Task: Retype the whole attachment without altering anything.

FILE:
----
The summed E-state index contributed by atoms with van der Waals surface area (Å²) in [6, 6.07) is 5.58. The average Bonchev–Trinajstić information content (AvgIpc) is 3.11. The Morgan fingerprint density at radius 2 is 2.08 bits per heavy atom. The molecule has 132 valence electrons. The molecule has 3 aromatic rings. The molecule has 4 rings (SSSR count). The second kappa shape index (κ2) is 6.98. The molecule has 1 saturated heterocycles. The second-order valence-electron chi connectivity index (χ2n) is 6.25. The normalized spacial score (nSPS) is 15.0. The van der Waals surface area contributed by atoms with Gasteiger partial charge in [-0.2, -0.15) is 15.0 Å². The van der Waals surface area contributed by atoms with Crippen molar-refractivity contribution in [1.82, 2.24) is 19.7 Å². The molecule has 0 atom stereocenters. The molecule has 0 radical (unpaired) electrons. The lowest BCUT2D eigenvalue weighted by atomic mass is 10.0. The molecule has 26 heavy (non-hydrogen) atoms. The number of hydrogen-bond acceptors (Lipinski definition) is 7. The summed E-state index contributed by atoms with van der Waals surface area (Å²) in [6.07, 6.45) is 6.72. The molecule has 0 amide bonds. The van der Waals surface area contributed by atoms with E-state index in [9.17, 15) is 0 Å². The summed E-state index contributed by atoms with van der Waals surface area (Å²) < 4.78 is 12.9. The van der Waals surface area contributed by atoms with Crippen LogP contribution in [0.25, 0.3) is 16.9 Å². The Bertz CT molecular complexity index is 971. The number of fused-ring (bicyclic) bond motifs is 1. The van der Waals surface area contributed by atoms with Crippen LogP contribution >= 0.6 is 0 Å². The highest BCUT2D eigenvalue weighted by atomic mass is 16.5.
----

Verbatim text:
The summed E-state index contributed by atoms with van der Waals surface area (Å²) in [6, 6.07) is 5.58. The average Bonchev–Trinajstić information content (AvgIpc) is 3.11. The Morgan fingerprint density at radius 2 is 2.08 bits per heavy atom. The molecule has 132 valence electrons. The molecule has 3 aromatic rings. The molecule has 4 rings (SSSR count). The second kappa shape index (κ2) is 6.98. The molecule has 1 saturated heterocycles. The second-order valence-electron chi connectivity index (χ2n) is 6.25. The normalized spacial score (nSPS) is 15.0. The van der Waals surface area contributed by atoms with Gasteiger partial charge in [-0.2, -0.15) is 15.0 Å². The van der Waals surface area contributed by atoms with Crippen molar-refractivity contribution in [1.82, 2.24) is 19.7 Å². The molecule has 0 atom stereocenters. The molecule has 0 radical (unpaired) electrons. The lowest BCUT2D eigenvalue weighted by atomic mass is 10.0. The molecule has 26 heavy (non-hydrogen) atoms. The number of hydrogen-bond acceptors (Lipinski definition) is 7. The summed E-state index contributed by atoms with van der Waals surface area (Å²) in [6.07, 6.45) is 6.72. The molecule has 0 amide bonds. The van der Waals surface area contributed by atoms with E-state index in [9.17, 15) is 0 Å². The summed E-state index contributed by atoms with van der Waals surface area (Å²) < 4.78 is 12.9. The van der Waals surface area contributed by atoms with Crippen LogP contribution in [0.25, 0.3) is 16.9 Å². The Bertz CT molecular complexity index is 971. The number of fused-ring (bicyclic) bond motifs is 1. The van der Waals surface area contributed by atoms with Crippen LogP contribution >= 0.6 is 0 Å². The highest BCUT2D eigenvalue weighted by atomic mass is 16.5.